• Use a body harness and safety rope that is securely tied off.
  • Work top to bottom of a vertical grain wall; always staying above the highest point of the wall.
  • Be prepared for the entire grain wall to break free and fall at any time.
  • Manage grain in storage to avoid conditions that cause spoilage and fermentation of vertical grain walls.

Grain Bin Rescue Procedures:

  1. Be sure the auger or loading equipment is shut off and locked.
  2. Contact an emergency rescue or fire department.
  3. Ventilate the bin with an aeration system, if one is present.  Never activate the heat source.
  4. Avoid putting additional pressure on the victim
  5. Stay away from the area immediately around the victim
  6. Use a ladder, plywood or other material to distribute weight
  7. Keep unnecessary personnel out of the grain bin
  8.  Protect first responders and other rescuers
  9. Attach safety lines to rescuers
  10. Use respiratory protection as required; dust filter masks, filter respirators or SCBA
  11.  Construct a retaining wall when the surrounding grain slope is above the          entrapped persons head.
  12. Use plywood, sheet metal, garbage cans with bottoms removed or heavy cardboard to keep grain from entrapped persons chest and head.
  13. Multiple retaining walls may be necessary.
  14. Remove grain from around the entrapped victim.
  15. Attach a harness to the entrapped victim to prevent further submission into the grain.  Do not try to pull out the victim without removing the grain (hoist or block and tackle removal can cause serious injury).
  16. Use a vacuum conveyor or scoop to remove grain from around entrapped victim.
  17. Be careful when parts of the entrapped victim are not visible to avoid further injury.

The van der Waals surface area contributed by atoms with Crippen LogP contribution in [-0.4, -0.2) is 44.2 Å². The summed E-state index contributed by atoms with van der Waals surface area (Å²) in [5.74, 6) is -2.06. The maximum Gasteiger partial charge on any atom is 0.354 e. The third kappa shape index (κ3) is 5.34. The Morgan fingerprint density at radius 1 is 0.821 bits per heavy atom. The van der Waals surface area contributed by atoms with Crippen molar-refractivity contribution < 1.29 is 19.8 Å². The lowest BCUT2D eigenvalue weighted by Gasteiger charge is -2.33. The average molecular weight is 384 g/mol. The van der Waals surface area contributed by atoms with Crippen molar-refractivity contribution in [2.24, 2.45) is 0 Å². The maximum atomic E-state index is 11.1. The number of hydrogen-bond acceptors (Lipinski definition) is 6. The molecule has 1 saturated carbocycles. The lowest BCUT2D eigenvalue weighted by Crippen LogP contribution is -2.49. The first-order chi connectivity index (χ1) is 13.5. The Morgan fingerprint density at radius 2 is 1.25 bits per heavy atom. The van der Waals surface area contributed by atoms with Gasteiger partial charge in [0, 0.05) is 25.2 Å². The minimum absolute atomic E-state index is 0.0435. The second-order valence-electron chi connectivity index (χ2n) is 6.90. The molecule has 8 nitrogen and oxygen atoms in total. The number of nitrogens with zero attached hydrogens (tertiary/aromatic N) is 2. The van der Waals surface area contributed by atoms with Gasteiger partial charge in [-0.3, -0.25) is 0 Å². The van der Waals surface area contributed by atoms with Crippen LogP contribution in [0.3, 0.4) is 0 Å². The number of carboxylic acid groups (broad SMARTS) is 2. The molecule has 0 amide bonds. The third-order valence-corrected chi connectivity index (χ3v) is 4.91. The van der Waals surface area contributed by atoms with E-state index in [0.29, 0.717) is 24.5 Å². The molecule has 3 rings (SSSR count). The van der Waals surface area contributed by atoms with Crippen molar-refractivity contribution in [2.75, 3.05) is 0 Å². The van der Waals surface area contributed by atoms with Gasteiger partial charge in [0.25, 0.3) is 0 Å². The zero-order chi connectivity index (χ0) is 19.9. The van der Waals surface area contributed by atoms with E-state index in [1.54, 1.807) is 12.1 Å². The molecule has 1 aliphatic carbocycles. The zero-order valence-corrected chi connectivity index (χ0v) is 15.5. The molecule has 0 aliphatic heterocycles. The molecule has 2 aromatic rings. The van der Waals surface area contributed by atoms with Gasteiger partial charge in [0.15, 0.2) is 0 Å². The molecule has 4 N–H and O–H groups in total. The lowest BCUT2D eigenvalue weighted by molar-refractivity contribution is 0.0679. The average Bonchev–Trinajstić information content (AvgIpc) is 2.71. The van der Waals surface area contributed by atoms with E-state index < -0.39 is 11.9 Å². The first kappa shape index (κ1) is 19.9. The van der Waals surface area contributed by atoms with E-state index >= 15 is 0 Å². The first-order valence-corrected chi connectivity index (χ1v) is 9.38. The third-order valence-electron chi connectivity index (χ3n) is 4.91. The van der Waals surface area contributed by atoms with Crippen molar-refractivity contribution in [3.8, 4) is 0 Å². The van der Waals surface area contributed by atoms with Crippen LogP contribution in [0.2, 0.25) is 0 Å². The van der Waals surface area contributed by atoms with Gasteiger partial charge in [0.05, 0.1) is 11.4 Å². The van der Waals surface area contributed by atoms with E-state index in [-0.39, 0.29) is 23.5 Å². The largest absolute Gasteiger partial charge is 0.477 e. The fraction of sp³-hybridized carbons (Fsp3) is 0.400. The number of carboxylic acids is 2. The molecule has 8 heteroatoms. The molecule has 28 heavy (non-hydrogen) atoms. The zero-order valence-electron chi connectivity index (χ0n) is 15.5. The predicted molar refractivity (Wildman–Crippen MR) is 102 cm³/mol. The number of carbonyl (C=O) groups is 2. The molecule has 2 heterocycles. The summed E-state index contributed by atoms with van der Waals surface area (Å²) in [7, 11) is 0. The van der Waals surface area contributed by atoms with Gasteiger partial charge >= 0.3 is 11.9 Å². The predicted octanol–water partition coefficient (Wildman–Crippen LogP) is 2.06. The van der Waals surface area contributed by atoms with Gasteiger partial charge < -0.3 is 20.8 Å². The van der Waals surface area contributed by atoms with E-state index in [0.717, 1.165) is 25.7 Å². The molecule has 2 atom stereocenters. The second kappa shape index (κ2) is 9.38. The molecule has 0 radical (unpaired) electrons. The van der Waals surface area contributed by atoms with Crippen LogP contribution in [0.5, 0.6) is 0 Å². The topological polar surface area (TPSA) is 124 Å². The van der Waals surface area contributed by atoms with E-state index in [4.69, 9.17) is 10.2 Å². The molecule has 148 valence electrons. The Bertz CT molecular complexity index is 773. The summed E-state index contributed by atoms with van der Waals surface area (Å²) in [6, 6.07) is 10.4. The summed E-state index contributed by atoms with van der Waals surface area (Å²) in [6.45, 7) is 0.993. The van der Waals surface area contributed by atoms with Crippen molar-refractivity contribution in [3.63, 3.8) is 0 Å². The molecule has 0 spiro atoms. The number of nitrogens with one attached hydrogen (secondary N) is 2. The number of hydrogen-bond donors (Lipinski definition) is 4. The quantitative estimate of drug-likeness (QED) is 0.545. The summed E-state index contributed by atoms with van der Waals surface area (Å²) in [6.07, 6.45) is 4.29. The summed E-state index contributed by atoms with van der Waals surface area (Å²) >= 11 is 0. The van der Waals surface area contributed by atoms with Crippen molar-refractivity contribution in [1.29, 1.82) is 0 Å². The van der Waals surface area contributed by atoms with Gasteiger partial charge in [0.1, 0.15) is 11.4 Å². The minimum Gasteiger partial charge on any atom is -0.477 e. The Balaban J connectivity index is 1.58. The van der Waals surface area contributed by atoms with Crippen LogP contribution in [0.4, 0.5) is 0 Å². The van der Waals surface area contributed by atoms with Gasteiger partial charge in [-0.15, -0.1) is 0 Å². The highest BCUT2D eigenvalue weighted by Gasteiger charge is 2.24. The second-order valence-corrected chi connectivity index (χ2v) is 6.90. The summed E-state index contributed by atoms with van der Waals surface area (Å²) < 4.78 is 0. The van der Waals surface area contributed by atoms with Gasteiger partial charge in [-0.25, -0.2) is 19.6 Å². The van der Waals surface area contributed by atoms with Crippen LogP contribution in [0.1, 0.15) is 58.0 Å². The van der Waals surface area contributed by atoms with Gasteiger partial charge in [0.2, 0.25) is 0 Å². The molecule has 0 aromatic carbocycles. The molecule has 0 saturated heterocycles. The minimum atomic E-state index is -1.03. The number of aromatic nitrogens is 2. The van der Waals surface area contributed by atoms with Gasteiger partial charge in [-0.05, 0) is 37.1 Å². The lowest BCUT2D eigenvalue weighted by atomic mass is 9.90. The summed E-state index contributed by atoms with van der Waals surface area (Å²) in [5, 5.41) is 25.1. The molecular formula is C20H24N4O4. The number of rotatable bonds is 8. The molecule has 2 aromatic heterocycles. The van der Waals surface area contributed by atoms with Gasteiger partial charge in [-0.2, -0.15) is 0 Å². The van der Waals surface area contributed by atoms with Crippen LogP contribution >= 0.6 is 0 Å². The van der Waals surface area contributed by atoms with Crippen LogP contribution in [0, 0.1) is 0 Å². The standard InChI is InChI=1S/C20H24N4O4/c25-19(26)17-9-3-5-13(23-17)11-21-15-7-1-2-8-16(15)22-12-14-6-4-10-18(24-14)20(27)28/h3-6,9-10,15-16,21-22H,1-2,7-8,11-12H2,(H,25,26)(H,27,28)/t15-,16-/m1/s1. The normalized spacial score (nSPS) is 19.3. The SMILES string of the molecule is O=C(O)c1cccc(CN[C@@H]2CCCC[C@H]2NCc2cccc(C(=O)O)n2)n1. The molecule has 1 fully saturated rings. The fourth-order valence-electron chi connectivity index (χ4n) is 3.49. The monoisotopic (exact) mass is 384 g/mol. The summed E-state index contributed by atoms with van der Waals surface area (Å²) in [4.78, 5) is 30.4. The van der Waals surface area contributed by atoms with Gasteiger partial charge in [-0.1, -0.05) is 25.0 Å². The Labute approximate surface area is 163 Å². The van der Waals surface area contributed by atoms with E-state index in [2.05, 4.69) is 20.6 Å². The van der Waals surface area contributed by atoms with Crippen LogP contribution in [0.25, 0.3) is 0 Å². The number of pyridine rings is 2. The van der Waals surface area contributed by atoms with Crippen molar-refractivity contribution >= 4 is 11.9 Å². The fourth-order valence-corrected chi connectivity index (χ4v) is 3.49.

18. Cut holes in the grain bin wall and drain the grain.
  19. Do this immediately if the victim is completely submersed.
  20. Cut at least two holes on opposite sides of the bin; three to four holes symmetrically spaced are recommended.  More holes may be needed on large bins.
  21. Use a “U” or “V” shaped cut.
  22. Make a cut 30” to 40” across between the bolt lines of a single sheet (never cut across vertical or horizontal bin sheet joints).
  23. Locate holes just below the feet of a partially submerged entrapped victim or as low as possible if the victim is not visible.
  24. You can use an air chisel, power saw, cutting torch or even the bucket of a loader tractor
  25. Drain the grain uniformly from two, three or four holes evenly around the grain bin.
  26.  Provide care for the entrapped person.
  27. Assist the victims breathing by using oxygen or SCBA
  28. Maintain body temperature with saline plasma I.V. or other means
  29. Communicate with patient about his/her condition and rescue activities taking place.
  30. Plan ahead for removal of patient from the grain bin.
  31.  Stay calm, be patient and don’t give up.  There have been situations where victims have survived complete burial in grain for up to two hours.